There are countless awe-inspiring views to take in from an airplane window. A sputtering engine emanating a disconcerting orange glow is not one of them.
On Monday, passengers aboard Delta flight 1425 from Atlanta to Baltimore were “treated” to such a spectacle, after an engine on their MD-88 plane lost power about an hour into the flight.
While the pilots diverted and made a safe emergency landing at Raleigh-Durham International, those in the window seats documented the scary scene:
“After we heard the boom we just saw all this smoke come up into the cabin, and that’s when we really started freaking out,” passenger Avery Porch told WMAR 2 News. “It started slowing down a bit. It was getting hot. The air cut off.”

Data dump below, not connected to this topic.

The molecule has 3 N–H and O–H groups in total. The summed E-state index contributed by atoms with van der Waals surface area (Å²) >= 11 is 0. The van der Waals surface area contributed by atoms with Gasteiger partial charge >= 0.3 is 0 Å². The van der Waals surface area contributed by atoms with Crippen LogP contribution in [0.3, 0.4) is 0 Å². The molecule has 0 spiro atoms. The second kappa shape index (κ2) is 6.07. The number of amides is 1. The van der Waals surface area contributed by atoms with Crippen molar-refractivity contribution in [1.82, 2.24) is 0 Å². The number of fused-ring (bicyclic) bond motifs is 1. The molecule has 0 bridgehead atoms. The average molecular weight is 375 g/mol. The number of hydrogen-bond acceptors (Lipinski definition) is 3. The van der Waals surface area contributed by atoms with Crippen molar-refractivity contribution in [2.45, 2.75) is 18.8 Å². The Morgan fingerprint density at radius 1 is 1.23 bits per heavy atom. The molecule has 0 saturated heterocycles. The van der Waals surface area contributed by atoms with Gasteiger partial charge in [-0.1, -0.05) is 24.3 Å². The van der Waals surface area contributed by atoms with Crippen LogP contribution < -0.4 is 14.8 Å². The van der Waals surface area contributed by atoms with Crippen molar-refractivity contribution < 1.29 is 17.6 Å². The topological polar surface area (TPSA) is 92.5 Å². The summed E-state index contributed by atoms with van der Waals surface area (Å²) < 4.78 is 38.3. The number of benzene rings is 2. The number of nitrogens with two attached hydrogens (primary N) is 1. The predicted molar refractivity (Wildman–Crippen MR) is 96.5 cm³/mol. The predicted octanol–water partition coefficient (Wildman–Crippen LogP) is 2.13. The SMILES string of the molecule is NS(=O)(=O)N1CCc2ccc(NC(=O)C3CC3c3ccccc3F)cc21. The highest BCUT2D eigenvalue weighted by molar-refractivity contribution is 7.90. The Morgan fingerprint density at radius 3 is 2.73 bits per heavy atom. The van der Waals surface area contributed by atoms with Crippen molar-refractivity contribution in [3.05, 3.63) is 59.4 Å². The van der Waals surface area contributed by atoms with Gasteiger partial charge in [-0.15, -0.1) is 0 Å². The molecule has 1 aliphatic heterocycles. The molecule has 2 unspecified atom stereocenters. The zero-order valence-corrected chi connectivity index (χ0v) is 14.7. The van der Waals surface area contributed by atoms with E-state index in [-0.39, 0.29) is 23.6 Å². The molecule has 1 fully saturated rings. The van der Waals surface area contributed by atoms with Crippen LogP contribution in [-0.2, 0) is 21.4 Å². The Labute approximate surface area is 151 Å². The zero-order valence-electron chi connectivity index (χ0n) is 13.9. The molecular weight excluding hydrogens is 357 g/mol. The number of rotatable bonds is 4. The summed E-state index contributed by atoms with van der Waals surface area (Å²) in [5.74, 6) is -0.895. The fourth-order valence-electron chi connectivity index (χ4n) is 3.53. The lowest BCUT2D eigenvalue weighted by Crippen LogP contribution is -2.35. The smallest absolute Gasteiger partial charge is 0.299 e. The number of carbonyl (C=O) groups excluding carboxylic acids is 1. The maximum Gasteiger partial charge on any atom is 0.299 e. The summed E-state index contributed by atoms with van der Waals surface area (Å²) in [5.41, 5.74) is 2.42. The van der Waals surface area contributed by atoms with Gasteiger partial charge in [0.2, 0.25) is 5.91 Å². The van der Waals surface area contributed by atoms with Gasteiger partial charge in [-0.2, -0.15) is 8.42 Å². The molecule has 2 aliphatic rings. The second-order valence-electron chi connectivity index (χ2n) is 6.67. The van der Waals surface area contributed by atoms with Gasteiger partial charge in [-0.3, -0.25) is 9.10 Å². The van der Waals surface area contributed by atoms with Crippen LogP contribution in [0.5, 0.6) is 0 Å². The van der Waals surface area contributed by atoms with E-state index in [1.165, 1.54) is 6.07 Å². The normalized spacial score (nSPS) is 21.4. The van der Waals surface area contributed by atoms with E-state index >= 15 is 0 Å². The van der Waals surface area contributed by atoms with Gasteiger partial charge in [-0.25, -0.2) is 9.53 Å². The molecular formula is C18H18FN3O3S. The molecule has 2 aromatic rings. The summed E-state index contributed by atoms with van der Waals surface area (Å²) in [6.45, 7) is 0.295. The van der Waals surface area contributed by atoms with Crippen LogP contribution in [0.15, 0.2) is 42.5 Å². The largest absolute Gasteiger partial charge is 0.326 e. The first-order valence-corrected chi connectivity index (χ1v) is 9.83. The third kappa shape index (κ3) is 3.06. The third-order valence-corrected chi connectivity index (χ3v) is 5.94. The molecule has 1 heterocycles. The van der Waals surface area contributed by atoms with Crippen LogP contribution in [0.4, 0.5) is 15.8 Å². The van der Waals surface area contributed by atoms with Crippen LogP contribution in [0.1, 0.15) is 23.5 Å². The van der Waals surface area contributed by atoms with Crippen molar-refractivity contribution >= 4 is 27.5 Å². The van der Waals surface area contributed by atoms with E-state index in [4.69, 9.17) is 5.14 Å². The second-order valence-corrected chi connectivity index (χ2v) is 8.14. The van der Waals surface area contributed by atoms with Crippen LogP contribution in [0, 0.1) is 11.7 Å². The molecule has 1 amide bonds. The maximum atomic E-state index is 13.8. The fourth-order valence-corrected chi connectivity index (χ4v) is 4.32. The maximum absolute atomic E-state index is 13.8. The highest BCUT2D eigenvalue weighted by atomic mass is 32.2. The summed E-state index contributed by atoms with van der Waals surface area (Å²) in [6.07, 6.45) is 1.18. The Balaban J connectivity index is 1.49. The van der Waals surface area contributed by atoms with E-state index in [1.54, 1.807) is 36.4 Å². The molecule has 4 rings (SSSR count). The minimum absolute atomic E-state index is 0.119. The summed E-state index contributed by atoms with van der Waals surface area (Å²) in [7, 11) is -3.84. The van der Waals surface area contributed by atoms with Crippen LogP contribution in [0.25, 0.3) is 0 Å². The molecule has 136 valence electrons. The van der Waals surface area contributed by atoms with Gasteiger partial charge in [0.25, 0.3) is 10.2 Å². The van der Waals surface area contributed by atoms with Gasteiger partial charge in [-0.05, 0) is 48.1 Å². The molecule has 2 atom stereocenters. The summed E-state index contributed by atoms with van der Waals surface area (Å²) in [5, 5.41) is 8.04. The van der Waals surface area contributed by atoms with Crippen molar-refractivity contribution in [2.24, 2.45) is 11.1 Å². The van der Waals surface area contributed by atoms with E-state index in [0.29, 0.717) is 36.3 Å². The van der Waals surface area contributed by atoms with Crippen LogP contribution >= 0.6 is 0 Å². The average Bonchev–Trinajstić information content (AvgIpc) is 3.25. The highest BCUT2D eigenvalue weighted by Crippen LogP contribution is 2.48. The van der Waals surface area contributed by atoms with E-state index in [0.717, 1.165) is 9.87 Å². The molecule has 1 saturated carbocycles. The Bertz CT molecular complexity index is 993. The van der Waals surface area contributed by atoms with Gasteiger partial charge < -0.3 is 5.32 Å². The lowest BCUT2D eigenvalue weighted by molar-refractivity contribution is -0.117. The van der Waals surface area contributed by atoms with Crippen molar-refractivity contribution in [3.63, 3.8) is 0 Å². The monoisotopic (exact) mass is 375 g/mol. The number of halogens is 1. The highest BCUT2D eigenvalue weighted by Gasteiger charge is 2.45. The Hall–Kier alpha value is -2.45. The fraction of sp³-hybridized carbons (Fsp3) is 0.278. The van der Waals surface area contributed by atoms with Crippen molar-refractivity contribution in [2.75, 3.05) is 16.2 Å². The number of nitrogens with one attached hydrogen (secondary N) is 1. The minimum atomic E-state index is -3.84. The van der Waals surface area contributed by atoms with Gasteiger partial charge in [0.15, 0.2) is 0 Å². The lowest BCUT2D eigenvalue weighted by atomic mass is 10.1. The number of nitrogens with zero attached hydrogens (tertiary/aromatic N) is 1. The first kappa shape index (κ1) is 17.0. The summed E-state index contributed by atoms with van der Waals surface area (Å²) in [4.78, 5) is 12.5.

Once the initial shock wore off, Porch said she settled into a “weird, eerie sense of calm” and was reassured by how the flight crew handled the situation.
In a statement to HuffPost, Delta confirmed the flight was diverted “after an issue with one of the aircraft’s engines” and that it landed without incident.
None of the 148 passengers onboard were harmed.
Terrifying though an engine blowout may be, John Kasarda, an aviation consultant and professor at University of North Carolina at Chapel Hill, told local TV station WRAL that planes are very deliberately built to withstand such an incident.
“These aircrafts are designed to fly very safely with one engine, even across the Atlantic and Pacific,” Kasarda told the station. “While it is unnerving, the safety is not a major factor, although precautions have to be taken.”
Delta told CNN that the aircraft returned to service Wednesday morning after the engine was replaced.